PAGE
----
James Revels III: The (Renaissance) Man with the Plan!

To put it simply, James Revels III is a renaissance man. Across multiple blogs – including The Evolution of EloquencePyromaniac ProductionsAudioSeXXX, and James Revels Composer – the Dayton, Ohio, native’s mission is to showcase a wide range of creative materials from such diverse fields as science, art, math, music, and writing from young creators. He’s also an accomplished musician and poet whose work (as noted elsewhere) is inventive, cinematic, glitchy, poppy, and dreamy all at once. Curious as to what drives a creative individual like James to champion not only his own work but also the work of others, I dropped him a line with a few questions, and he was kind enough to respond…

You have a lot of irons in the fire, so to speak. What motivates you to keep at it—not just with the blogs, but with your regular YouTube posts and prolific musical output as well?

I’d have to say the pleasure of creation is what motivates me. Those “Eureka” moments that come from finding new ways to utilize the information learned, those journeys of going from novice to proficient in a skill and those connections created by exchanging the creative experience with others is invaluable. Not sure what job or dollar amount compares.

As I noted in my introduction, your interests are wide ranging, encompassing not just right-brain “creative” endeavors like music, art, and writing, but also left-brain pursuits like math and science. How do you see all of these disciplines as complementing each other? What’s the connection?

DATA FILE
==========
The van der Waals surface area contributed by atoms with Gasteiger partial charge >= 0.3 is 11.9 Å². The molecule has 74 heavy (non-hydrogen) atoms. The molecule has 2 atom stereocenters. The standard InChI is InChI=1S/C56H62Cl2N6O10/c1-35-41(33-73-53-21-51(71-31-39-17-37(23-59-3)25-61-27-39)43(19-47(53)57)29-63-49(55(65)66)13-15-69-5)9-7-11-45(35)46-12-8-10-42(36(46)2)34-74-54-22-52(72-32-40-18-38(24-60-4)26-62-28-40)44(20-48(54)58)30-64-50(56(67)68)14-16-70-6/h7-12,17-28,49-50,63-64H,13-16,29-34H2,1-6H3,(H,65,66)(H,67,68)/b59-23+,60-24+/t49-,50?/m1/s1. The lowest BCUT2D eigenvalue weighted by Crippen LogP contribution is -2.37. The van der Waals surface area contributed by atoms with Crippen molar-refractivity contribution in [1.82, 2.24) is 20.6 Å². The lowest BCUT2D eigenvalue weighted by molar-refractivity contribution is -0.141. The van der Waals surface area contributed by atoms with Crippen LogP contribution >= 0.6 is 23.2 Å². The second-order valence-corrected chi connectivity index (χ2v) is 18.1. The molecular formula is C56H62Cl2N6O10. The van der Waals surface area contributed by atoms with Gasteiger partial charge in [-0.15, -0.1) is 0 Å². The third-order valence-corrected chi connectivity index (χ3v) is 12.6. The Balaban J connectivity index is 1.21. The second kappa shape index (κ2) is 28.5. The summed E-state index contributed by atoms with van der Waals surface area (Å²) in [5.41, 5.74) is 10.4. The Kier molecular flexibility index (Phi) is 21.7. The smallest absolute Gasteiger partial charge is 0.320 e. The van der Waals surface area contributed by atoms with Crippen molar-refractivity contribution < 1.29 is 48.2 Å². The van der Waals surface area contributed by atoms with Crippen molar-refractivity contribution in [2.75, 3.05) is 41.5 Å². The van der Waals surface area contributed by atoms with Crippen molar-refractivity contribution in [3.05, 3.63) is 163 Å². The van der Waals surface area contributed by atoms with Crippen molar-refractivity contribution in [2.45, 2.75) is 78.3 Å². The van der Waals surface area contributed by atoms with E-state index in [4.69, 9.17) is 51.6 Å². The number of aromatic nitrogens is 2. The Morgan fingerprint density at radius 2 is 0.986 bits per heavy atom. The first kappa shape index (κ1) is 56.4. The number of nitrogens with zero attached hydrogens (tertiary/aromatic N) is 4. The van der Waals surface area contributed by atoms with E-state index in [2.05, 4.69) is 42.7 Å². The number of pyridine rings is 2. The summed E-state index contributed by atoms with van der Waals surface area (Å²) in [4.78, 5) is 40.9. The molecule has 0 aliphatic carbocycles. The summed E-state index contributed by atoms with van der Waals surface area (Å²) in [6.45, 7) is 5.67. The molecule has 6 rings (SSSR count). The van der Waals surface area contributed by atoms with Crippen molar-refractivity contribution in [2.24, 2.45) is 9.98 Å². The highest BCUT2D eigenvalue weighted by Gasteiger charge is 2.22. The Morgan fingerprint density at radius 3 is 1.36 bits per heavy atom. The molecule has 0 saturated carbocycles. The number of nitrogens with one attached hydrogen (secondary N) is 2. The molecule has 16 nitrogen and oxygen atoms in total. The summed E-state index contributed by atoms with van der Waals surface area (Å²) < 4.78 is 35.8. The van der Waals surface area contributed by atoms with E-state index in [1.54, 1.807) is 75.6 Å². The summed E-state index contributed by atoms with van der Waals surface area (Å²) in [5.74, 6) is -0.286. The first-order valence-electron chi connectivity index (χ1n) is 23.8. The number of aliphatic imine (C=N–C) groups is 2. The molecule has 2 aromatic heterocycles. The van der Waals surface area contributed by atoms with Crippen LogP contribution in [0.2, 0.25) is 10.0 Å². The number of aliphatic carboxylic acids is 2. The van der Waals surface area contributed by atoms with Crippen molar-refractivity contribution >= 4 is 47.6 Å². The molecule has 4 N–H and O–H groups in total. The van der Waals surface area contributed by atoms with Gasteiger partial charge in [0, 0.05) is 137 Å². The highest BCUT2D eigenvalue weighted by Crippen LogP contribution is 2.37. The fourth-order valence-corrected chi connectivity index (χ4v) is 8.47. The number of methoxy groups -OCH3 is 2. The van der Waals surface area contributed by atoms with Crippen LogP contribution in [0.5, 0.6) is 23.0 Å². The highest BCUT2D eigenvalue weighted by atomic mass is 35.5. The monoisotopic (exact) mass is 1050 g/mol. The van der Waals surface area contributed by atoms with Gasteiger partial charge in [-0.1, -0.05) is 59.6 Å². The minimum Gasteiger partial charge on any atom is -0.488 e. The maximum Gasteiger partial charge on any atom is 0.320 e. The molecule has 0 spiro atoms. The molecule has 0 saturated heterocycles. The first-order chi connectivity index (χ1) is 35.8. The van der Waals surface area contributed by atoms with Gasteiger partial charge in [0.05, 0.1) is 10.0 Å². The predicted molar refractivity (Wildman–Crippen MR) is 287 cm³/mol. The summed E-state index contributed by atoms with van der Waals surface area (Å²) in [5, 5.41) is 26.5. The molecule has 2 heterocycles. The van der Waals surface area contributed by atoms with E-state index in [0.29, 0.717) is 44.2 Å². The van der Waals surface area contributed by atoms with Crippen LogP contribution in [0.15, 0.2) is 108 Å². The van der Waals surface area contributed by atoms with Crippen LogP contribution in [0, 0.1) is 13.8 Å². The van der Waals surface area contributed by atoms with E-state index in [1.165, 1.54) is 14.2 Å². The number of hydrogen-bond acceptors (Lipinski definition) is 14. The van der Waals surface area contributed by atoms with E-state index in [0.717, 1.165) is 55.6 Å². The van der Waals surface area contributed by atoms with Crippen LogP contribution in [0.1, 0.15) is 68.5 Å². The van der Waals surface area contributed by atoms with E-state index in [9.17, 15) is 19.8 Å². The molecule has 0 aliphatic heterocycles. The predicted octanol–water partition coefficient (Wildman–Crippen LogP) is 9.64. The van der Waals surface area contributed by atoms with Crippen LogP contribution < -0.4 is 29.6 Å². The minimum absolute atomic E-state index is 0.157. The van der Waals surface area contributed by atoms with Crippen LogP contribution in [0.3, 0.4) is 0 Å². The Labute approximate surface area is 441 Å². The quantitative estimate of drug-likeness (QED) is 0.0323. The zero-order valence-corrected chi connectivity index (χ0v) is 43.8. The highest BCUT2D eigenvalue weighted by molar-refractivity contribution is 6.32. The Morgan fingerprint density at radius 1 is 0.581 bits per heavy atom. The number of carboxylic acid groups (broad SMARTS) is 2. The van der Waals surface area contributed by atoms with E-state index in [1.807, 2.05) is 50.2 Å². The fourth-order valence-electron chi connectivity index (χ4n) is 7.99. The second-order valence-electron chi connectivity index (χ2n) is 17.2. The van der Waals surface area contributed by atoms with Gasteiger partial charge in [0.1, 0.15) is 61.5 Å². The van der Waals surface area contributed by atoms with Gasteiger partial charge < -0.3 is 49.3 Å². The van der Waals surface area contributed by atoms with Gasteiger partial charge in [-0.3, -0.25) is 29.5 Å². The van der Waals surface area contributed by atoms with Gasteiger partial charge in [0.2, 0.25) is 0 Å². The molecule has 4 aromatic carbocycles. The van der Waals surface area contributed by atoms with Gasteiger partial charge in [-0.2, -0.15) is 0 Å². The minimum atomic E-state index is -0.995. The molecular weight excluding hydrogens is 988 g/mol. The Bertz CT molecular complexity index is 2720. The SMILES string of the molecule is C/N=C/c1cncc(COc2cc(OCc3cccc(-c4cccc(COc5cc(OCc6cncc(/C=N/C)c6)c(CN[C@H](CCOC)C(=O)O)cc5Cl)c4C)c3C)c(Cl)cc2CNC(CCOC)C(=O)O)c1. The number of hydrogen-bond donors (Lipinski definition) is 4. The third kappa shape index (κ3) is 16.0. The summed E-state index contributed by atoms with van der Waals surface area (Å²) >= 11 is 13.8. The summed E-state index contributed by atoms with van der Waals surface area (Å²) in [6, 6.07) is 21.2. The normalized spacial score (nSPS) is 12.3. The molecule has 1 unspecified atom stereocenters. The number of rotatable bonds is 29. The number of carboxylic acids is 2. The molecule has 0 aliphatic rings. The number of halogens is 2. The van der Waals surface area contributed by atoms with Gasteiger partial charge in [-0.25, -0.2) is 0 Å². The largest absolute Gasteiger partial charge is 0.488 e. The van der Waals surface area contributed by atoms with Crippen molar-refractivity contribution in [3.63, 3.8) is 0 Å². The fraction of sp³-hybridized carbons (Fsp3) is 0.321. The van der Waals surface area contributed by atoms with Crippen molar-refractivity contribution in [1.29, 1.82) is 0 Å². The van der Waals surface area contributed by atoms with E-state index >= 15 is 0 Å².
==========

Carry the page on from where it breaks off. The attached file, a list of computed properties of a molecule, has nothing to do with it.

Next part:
The way I see is that left brains and right brains are both modes of creation. Left-Brainers discover and design the rules of the world. The Right-Brainers “play” in those worlds and find new ways to use the left brain designs. For example, in music, the mathematicians, scientists and coders engineer the music programs, music equipment, and organize theories, while the recording artists, composers and sound designers “play” with the engineers’ creations to create new music experiences. Without the engineers no one could record but, without the artist there’s nothing to record.

All of your blogs strike a supportive and generous tone, and the business plan for Pyromaniac Productions stresses the idea that you’re trying to differentiate yourself from the “divide and conquer” ideology of many businesses. Why do you think it’s so important to take this approach to the music business—and to life in general? Along similar lines, what’s wrong with the more “traditional” way of doing business?

This is a perfect question because this is what I believe to be the Holy Grail to success in the digital age. It’s important to take a cooperative approach from not only an ethical standpoint, but even a mathematical one. In network theory, as you add nodes (people) to your network, the connections increase exponentially. This is why “6 degrees of separation” is possible. Not to mention, many social media algorithms, especially Facebook and Twitter, are based around Sharing/Engagement. I applied strategies of cross promotion and collaboration to all my social media, by connecting with people of similar interests and goals, such as yourself, and finding ways we can help spread each other’s message. In my opinion, this connection and collaboration process is what builds great communities from the musical to the general.